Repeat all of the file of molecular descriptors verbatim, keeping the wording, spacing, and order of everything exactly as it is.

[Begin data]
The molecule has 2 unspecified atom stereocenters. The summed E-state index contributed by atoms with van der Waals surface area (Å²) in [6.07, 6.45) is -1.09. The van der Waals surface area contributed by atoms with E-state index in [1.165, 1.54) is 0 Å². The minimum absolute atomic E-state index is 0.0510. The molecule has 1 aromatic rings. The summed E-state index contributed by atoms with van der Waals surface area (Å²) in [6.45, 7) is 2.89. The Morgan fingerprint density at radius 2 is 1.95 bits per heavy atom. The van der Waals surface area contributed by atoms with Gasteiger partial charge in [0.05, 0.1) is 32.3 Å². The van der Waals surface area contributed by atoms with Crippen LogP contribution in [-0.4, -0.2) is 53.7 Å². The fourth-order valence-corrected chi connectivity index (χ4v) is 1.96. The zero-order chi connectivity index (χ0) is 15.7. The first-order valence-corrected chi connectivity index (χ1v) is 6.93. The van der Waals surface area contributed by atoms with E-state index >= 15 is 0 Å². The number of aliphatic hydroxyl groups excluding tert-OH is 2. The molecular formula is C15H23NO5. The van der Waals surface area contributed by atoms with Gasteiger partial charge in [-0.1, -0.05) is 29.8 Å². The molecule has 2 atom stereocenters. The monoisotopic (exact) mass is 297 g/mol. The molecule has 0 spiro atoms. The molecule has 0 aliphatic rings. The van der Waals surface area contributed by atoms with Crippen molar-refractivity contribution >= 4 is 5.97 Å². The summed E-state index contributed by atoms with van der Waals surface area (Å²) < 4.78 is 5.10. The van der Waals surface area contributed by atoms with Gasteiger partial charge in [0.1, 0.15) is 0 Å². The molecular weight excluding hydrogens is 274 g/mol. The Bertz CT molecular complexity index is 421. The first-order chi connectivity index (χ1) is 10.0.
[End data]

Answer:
The molecule has 2 unspecified atom stereocenters. The summed E-state index contributed by atoms with van der Waals surface area (Å²) in [6.07, 6.45) is -1.09. The van der Waals surface area contributed by atoms with E-state index in [1.165, 1.54) is 0 Å². The minimum absolute atomic E-state index is 0.0510. The molecule has 1 aromatic rings. The summed E-state index contributed by atoms with van der Waals surface area (Å²) in [6.45, 7) is 2.89. The Morgan fingerprint density at radius 2 is 1.95 bits per heavy atom. The van der Waals surface area contributed by atoms with Gasteiger partial charge in [0.05, 0.1) is 32.3 Å². The van der Waals surface area contributed by atoms with Crippen LogP contribution in [-0.4, -0.2) is 53.7 Å². The fourth-order valence-corrected chi connectivity index (χ4v) is 1.96. The zero-order chi connectivity index (χ0) is 15.7. The first-order valence-corrected chi connectivity index (χ1v) is 6.93. The van der Waals surface area contributed by atoms with E-state index >= 15 is 0 Å². The number of aliphatic hydroxyl groups excluding tert-OH is 2. The molecular formula is C15H23NO5. The van der Waals surface area contributed by atoms with Gasteiger partial charge in [-0.1, -0.05) is 29.8 Å². The molecule has 2 atom stereocenters. The monoisotopic (exact) mass is 297 g/mol. The molecule has 0 spiro atoms. The molecule has 0 aliphatic rings. The van der Waals surface area contributed by atoms with Crippen molar-refractivity contribution >= 4 is 5.97 Å². The summed E-state index contributed by atoms with van der Waals surface area (Å²) < 4.78 is 5.10. The van der Waals surface area contributed by atoms with Gasteiger partial charge in [0.1, 0.15) is 0 Å². The molecular weight excluding hydrogens is 274 g/mol. The Bertz CT molecular complexity index is 421. The first-order chi connectivity index (χ1) is 10.0.